Moderator: Dr. Benoit Driesschaert, West Virginia University
About the Speaker:
Dr. Tseytlin grew up in a family of medical doctors (four generations now) but had a taste for physics, mathematics, and engineering. After receiving his Ph.D. in the field of imaging of conducting materials (physics and mathematics), his interests had shifted towards biology and medicine. He has been developing novel imaging methods with a major focus on biomedical research, as evident from the NIH support. The methods he develops are based on the Electron Paramagnetic Resonance (EPR) phenomenon that was discovered in his alma mater, Kazan State University, in 1944. As a consequence, he had the honor to be taught by the best representatives of the Russian magnetic resonance school. After immigrating to the US, he worked in several leading EPR groups at the University of Denver, University of Chicago, and Geisel School of Medicine at Dartmouth College. In 2015, he was invited to join a newly organized In Vivo Multifunction Magnetic Resonance Center at West Virginia University, where he is now a faculty member (Associate Professor).
Abstract: Rapid scan (RS) EPR is poised to become a mainstream technology given recent developments in hardware, deconvolution methods, and commercialization by the Bruker BioSpin corporation. The RS technique has its constraints and advantages. Some EPR applications, such as functional imaging (including oxygen), will benefit the most. For others, the use of the current state-of-the-art RS EPR method may not be so beneficial. This talk will give an introduction to RS EPR and outline the areas of applications where this method is superior to the standard first-harmonic first-derivative continuous-wave EPR. In addition, several applications of RS EPR will be demonstrated.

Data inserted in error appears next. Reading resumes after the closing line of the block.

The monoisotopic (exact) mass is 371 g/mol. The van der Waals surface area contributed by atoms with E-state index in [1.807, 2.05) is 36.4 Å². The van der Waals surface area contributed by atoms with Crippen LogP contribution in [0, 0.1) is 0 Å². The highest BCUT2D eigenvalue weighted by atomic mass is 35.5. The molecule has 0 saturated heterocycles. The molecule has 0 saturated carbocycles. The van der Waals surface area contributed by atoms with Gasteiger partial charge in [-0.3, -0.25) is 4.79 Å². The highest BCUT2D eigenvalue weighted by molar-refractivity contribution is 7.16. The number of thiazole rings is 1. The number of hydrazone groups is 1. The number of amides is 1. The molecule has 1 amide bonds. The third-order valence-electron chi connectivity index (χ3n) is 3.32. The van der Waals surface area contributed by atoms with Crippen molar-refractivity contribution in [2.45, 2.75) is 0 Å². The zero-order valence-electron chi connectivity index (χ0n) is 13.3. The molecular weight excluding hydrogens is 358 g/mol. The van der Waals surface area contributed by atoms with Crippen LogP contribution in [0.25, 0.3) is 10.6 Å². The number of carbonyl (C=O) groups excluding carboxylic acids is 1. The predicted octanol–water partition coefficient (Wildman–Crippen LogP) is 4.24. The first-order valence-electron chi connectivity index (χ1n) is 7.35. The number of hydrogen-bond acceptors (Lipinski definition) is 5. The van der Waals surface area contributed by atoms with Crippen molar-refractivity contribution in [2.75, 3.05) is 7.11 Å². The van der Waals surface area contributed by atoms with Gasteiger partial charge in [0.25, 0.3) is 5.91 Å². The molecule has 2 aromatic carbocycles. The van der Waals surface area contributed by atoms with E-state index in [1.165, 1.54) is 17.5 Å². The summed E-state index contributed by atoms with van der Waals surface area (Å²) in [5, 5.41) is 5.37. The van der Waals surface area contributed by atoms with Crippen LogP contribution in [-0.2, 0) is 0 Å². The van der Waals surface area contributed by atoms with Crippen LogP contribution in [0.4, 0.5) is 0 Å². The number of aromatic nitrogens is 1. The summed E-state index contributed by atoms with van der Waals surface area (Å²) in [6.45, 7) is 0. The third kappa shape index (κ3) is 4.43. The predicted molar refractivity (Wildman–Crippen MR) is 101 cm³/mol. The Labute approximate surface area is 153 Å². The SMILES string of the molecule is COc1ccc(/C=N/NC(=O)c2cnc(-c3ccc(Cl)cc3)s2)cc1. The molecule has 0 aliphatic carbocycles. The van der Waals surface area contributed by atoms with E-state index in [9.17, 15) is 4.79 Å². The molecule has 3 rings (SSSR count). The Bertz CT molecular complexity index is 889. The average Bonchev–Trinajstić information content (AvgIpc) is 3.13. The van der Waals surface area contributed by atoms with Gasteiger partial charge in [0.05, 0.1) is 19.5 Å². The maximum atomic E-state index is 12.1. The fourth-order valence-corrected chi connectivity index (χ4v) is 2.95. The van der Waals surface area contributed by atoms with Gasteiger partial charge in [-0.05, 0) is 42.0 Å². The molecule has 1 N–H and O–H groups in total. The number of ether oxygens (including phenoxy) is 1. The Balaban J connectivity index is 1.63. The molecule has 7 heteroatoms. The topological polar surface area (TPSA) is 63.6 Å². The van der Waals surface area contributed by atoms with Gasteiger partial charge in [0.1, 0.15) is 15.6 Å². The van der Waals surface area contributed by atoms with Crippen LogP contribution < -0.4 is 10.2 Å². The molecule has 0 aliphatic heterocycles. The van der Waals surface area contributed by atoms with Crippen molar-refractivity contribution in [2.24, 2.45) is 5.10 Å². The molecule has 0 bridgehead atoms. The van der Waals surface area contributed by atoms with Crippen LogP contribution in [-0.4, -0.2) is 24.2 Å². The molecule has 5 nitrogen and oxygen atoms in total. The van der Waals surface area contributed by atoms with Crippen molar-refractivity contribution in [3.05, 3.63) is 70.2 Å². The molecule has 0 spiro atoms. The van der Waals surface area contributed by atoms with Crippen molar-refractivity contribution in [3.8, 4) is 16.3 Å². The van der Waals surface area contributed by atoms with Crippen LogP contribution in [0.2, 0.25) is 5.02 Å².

Any researcher reliant on acquisition techniques to obtain their data dreams about having faster acquisition speeds and a high signal-to-noise ratio (SNR). In the context of conventional continuous wave (CW) EPR spectroscopy and imaging, Rapid Scan EPR (RS-EPR) is a revolutionary technique offering exactly that. The short acquisition times, down to milliseconds, open the possibility to observe short-living transient species in chemical reactions or rapidly obtain images. A multifold, and in some cases several hundreds-fold, increase in the SNR allows previously unseen signals to be observed. Due to these advantages, Rapid Scan EPR has quickly gained popularity in the EPR research community.
A visual summary of EPR acquisition methods: CW, Pulse, and RS-EPR. Tseytlin, M. Rapid Scan EPR Workshop. 2013(July). DU EPR Center, University of Denver. CW EPR measures the signal in an equilibrium state with implied limitations on how much power can be delivered, or how fast an acquisition can be performed. In many scenarios, this caps the performance of the instrumentation. RS-EPR is an inherently non-equilibrium technique that can acquire as fast as the instrumentation allows and gain signal from this regime. RS-EPR relies on modern instrumentation such as transient digitizers, high-speed amplifiers, special sweeping coils, and software algorithms for signal reconstruction. All of these are subjects of active research and development. Dr. Mark Tseytlin, Associate Professor in the Department of Biochemistry at West Virginia University, is one of the researchers pushing the boundaries of this novel and exciting technique. Find out more at his recent webinar.